Bicyclist Involved in SoMa Crash Dies

A white plastic bag covers a pool of blood and one of the victim's shoes. Photo: Bryan Goebel

A 25-year-old bicyclist who was involved in a crash with a delivery truck in SoMa yesterday has died from her injuries, the San Francisco Medical Examiner has confirmed. Nancy Ho of San Francisco was pronounced dead at San Francisco General Hospital shortly before 11 last night. She is the first bicyclist to die from a collision with a vehicle on San Francisco streets this year.

San Francisco police said she was traveling eastbound on Mission Street yesterday around 8:04 a.m. when she was hit by a Berkeley Farms truck while making a left turn onto Fremont Street. Lt. Troy Dangerfield said the left turn is prohibited except for buses and taxis, and blamed Ho for causing the crash.

The first word of Ho’s death came on Streetsblog last night, when a friend decided to respond to some critical comments:

“Some of you guys speak so heartlessly as if we deserve to die for any mistake we make. Well… my friend made a mistake and she passed away tonight at the hospital. Grow a heart.”

We don’t know much about Nancy Ho, but we hope to hear from some people who knew her.

  • Anonymous

    “bicyclist think they don’t have to follow the same rules of the road” – [citation needed]

  • I lived in SF for about seven years near GG Park. Many times I’d see Mr. or Ms. Tattoo/Body Piercing  flying down the street on a bike and completely ignore stop signs and the like. The real irony is that sometimes I’d be walking in the crosswalk (when they had a red light) and the cyclist would cruise right on through and shoot me a look that said, “Um, could you please stop inconveniencing me and get out of my way?”  Yeah, it’s hard to have any sympathy for cyclists in general (I don’t mean their deaths) when they act like such selfish, ignorant jerks. Also, let’s not forget to mention the behavior of some of the morons that take part in Critical Mass. You’re on a vehicle on the streets, so follow the traffic laws–period. End of discussion.

  • Seriously?

    I live near SF and every time I go in to the city and try to walk across streets when I have the green, cars still buzz me while drivers yell at me saying “Um, could you please stop inconveniencing me and get out of my way?” Yeah, it’s hard to have any sympathy for every driver ever when a few act like assholes. Hmmmm, dumb way to think, or dumbest way to think?

  • nn

    I know Nancy well. She was such an amazing person, smart as hell. This incident leaves me incredibly sad. Thank you, Lt. Dangerfield for blaming Nancy for the crash. Did you entirely miss the point that a beautiful young girl lost her life?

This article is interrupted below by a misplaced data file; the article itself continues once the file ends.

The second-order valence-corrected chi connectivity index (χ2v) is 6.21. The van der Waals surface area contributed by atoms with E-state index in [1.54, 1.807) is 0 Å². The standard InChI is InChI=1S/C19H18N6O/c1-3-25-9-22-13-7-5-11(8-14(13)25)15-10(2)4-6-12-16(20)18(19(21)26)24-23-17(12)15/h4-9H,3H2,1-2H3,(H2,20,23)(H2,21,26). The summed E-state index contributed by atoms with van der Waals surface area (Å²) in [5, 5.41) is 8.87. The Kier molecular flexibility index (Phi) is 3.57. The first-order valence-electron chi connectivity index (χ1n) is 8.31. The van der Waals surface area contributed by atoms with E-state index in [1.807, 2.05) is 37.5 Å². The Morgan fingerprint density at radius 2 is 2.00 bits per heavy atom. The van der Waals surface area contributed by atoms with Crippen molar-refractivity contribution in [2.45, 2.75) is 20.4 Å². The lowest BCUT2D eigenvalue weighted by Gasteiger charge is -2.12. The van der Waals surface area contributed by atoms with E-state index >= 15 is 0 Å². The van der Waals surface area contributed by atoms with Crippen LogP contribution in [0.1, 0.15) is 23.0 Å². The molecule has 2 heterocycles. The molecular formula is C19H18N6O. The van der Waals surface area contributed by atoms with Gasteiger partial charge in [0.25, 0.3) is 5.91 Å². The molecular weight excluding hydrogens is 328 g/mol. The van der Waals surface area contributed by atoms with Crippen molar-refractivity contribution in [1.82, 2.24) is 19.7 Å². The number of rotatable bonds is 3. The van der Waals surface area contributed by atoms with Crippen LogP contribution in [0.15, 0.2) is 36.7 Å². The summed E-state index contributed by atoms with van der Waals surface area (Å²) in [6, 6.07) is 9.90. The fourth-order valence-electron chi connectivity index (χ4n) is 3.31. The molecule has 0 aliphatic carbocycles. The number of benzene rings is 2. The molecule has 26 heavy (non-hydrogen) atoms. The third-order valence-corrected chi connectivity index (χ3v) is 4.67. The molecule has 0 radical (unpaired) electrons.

• maaaty

    Pretty sure steve g is a joke.  That’s art right there.

  • maaaty

    My god I love you, ZA_SF.  Beautifully put. 

    Honestly, we should have “behave exactly as though we are driving cars day” and take full lanes and not do any of the common-sense maneuvers that anyone who’s ridden a bike in the city for even a day knows to employ.

  • maaaty

    It still shocks me that this is/was an open-shut case because bikes were not listed on the left-turn sign.  Thinking about particular vehicle restriction signs in other jurisdictions, bikes are almost always granted access.  I’m thinking of Berkeley’s bicycle boulevards (emergency vehicles and bikes) as an example.  The sign was already wordy.  Isn’t it possible that bikes were omitted from the sign but legally permitted by the underlying ordinance/rule? 

    Moreover, why is the driver of a truck coming from the other direction excused from driving at a safe speed and braking in time because a sign he cannot read says some classes of vehicle may not turn left here, but others may — especially when the purpose of the sign is not to reduce dangerous crossings but, god forbid, to prevent any impediments to the flow of traffic.  Policy-wise, why does allowing a taxi to go but not a bicycle make any sense at all?

    In summary:

    Truck hits a left-turning Chrysler — no investigation.
    Truck hits a left-turning Chrysler Taxi — investigation.

    While the collision may have been the result of poor judgment on the cyclist’s part (meaning, that truck is driving in our city at a speed that will wipe out life — raising the issue of why we tolerate this in such a congested area), the quick rush to final judgment reveals a lack of intellectual vigor.

  • EL

    It’s terrible that Nancy lost her life.  But in defense of Lt. Dangerfield, she didn’t die on-site.  Plus, his job is to investigate the collision and he has a responsibility to do that investigation from a scientific standpoint with an unbiased point of view.

  • EL

    No.  If the exception isn’t listed on the sign, you are not included – the exception being emergency vehicles that have the sirens on.

    Also, the truck driver doesn’t appear to driving too fast.  If you look at the stopped point of the truck, it’s still in the intersection.

    Truck hits a left-turning Chrysler — no investigation (if there’s no injury)
    Truck hits a left-turning Chrysler Taxi — no investigation (if there’s no injury)
    Truck hits any vehicle or pedestrian and there’s an injury — investigation.

    Should a bus should never operate at any speed that will wipe out life, especially in any congested area?

  • JimBee

    ZA, You’re always free to break the law. You just can’t blame anyone but yourself if, by doing so, you cause an accident.

  • Ptmission